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January 31, 2009



Its a metaphor. A pitbull is a dog. Union workers saving lives is obviously not a thread about your issue. Pounce somewhere else fiddler!!

PitBull, a previous poster, has labelled recording musicians both as "trolls" - a description born of Norse mythology - and "dogs." He has also invoked the heroics of the USAir Captain who put his Airbus down on the Hudson River as being more important to this blog than discussions of AFM problems. Nowhere in my previous post did I denigrate the advantages of symphonic, opera and ballet orchestras from belonging to the AFM.

He needs to be reminded that the title of this blog is "The AFM Observer," not a blog of the Airline Pilots' Assn. Further, he needs some lessons in the ethics of reasonable discussion.

Sorry to have disrupted your Saturday. I have faith that my colleagues, if they bother to read the postings, will not misconstrue your words.

There's been a healthy debate over here, especially when the talk moves away from management and union organizing boilerplate. It will be good to lay this issue to rest and move on.

Tuesday morning, I might still be an outsider saying, "Don't go in!" Or I may be on the inside, doing what I can to make the AFM the best for our situation. My colleagues get to decide. (Oh, yes, I get a vote, too.)

Sadly, the film/TV producers, symphonic musicians, and others have watched as the recording musicians formed their own competing guild (the PMG) and took the AFM to court. We are now seeing only the first of the results of these actions - symphonic musicians concerned that if the elite recording musicians strap on their PMG golden parachutes and desert the AFM, the financial health of the AFM would be at issue. If the amount of money the recording musicians contribute to the AFM is anywhere close to the amount the recording musicians CLAIM they contribute to the AFM, the AFM and every member has very good reason to be concerned about the threat that the PMG poses by its very existence.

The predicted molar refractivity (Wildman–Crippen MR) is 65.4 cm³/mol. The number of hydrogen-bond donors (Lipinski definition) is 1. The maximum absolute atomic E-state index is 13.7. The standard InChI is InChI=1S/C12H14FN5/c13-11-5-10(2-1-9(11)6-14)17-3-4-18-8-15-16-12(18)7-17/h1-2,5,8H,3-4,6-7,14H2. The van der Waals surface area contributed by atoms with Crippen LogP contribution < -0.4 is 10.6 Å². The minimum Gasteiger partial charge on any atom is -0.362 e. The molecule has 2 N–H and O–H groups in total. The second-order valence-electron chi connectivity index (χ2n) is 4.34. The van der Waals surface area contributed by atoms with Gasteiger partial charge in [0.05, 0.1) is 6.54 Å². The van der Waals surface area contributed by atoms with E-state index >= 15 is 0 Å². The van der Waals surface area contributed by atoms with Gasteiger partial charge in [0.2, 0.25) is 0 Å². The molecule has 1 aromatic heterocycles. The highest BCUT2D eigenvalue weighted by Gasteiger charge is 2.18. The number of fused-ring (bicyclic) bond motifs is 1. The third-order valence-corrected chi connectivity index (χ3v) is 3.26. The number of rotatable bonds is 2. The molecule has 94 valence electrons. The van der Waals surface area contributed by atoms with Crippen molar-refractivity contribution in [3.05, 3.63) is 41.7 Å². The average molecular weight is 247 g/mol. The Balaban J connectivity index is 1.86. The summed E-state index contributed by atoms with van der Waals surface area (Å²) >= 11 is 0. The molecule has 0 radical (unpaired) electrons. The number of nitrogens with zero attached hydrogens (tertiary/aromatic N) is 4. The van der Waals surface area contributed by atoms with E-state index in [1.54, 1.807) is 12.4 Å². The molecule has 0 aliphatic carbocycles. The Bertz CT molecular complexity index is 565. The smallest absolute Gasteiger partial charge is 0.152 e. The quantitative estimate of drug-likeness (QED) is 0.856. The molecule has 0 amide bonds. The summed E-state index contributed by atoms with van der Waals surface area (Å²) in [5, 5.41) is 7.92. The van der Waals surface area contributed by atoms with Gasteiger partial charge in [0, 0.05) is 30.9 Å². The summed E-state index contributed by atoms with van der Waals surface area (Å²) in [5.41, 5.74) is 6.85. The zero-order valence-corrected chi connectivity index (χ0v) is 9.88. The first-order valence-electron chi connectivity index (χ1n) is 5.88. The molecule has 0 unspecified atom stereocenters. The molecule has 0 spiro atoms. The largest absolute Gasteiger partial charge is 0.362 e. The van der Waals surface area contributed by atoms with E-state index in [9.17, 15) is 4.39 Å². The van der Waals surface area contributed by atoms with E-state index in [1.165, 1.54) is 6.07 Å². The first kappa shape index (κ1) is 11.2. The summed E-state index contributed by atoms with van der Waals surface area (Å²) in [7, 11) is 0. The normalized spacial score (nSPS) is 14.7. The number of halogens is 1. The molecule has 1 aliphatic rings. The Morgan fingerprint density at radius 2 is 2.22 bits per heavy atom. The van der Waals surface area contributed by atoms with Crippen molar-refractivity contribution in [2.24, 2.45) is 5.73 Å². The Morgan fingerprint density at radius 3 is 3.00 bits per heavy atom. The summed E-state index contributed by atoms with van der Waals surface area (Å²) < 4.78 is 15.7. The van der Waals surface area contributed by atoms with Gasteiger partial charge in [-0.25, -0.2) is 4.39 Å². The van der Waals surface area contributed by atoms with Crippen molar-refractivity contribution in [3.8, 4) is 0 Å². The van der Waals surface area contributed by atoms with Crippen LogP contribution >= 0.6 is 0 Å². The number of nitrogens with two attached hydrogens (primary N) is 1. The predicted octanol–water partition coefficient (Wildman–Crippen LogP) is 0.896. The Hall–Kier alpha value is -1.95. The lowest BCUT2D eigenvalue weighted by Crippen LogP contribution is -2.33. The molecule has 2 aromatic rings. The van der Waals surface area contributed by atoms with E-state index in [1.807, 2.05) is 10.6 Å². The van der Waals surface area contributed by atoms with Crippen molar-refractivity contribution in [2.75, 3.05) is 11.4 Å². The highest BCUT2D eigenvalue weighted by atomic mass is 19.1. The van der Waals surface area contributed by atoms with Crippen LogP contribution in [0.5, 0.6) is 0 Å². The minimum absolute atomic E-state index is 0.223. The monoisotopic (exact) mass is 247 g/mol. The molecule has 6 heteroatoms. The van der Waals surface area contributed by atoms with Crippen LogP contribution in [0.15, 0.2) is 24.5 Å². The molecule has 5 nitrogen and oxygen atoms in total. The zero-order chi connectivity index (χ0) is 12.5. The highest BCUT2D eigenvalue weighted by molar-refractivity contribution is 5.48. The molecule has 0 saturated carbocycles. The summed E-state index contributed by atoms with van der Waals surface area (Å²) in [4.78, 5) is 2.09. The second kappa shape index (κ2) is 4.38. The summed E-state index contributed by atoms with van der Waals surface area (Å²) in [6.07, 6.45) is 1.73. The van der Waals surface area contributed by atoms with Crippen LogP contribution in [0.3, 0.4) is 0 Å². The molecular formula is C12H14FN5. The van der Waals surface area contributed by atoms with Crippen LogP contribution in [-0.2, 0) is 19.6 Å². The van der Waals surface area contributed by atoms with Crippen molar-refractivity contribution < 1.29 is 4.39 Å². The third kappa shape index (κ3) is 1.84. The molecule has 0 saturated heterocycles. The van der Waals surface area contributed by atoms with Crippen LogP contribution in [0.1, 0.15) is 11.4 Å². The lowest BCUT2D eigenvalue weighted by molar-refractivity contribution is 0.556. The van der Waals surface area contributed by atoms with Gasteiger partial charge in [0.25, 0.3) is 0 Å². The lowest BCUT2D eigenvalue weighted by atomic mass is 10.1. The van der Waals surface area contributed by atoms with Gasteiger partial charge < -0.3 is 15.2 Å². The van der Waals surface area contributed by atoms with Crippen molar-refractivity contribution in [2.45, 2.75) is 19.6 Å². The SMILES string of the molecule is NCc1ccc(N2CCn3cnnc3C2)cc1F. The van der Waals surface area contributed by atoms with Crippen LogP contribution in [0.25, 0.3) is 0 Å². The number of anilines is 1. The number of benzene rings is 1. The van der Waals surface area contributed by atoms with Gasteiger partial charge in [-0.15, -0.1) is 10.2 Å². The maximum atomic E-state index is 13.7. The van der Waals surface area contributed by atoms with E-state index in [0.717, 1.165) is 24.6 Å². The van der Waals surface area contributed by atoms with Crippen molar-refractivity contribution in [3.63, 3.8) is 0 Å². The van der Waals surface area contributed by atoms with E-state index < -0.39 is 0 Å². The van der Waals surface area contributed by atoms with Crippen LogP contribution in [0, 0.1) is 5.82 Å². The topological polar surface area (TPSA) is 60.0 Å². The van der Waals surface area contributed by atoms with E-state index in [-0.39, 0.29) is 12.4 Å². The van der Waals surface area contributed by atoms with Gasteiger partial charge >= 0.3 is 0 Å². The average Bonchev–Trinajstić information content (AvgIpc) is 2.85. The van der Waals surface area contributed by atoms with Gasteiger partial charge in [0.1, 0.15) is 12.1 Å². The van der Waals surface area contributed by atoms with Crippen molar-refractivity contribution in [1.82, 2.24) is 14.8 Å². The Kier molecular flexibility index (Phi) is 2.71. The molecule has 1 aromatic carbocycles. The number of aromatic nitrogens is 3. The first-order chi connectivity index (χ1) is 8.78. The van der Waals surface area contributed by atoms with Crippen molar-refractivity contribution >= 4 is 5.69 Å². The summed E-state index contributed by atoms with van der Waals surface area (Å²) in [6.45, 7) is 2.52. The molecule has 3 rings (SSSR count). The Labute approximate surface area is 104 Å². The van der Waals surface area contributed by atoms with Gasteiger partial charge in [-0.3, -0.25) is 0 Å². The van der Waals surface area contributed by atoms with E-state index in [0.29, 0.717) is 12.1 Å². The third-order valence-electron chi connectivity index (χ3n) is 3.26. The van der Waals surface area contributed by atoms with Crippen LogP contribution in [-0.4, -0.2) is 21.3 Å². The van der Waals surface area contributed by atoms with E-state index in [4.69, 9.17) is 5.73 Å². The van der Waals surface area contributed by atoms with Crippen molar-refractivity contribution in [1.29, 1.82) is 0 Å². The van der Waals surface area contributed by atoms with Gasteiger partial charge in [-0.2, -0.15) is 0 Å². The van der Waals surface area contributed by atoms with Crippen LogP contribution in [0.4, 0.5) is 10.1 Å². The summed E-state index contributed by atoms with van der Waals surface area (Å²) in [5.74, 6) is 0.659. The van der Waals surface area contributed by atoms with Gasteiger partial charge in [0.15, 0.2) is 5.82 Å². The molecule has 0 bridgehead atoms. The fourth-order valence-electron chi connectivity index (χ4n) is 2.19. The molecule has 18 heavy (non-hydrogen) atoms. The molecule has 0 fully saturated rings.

One thing we must never forget: the PMG is still there for a reason. It is a guild that was set up to directly compete with the AFM. That's a harsh reality that many here seem to want to ignore. And until the recording musicians see the light and disband the PMG, it will serve as a shining reminder to the rest of the community and our employers of how severely divided the AFM currently is.

This is not exclusively the AFM vs the RMA blog.
- A post about 155 lives saved by mostly union workers-the recording trolls pounce

-A post designed to repair damage done to the AFM's ability to organize symphonic musicians-the recording trolls pounce.

Show a little restraint dogs. Even the mutts in my kennel do not mark (piss) on EVERY corner.


Symphonic musicians indeed have much control over their destiny because they are the "product," their contracts are local, and they have a player conference - ICSOM (ROPA, also) - that provides a forum for trading information as well as contract bargaining training and support. The locals to which they belong mostly stay out of their way. Further, if they don't like their local administrations, they can ostensibly vote for change. For them, belonging to the AFM is a no-brainer, though some don't necessarily think so.

Would it were so for recording musicians where the AFM is their "local" and where they have no control over who gets elected to the AFM IEB. I would hope that symphonic musicians might see the advantage of joining with recording and other full-time musicians in the common fight for a better and more responsive AFM.

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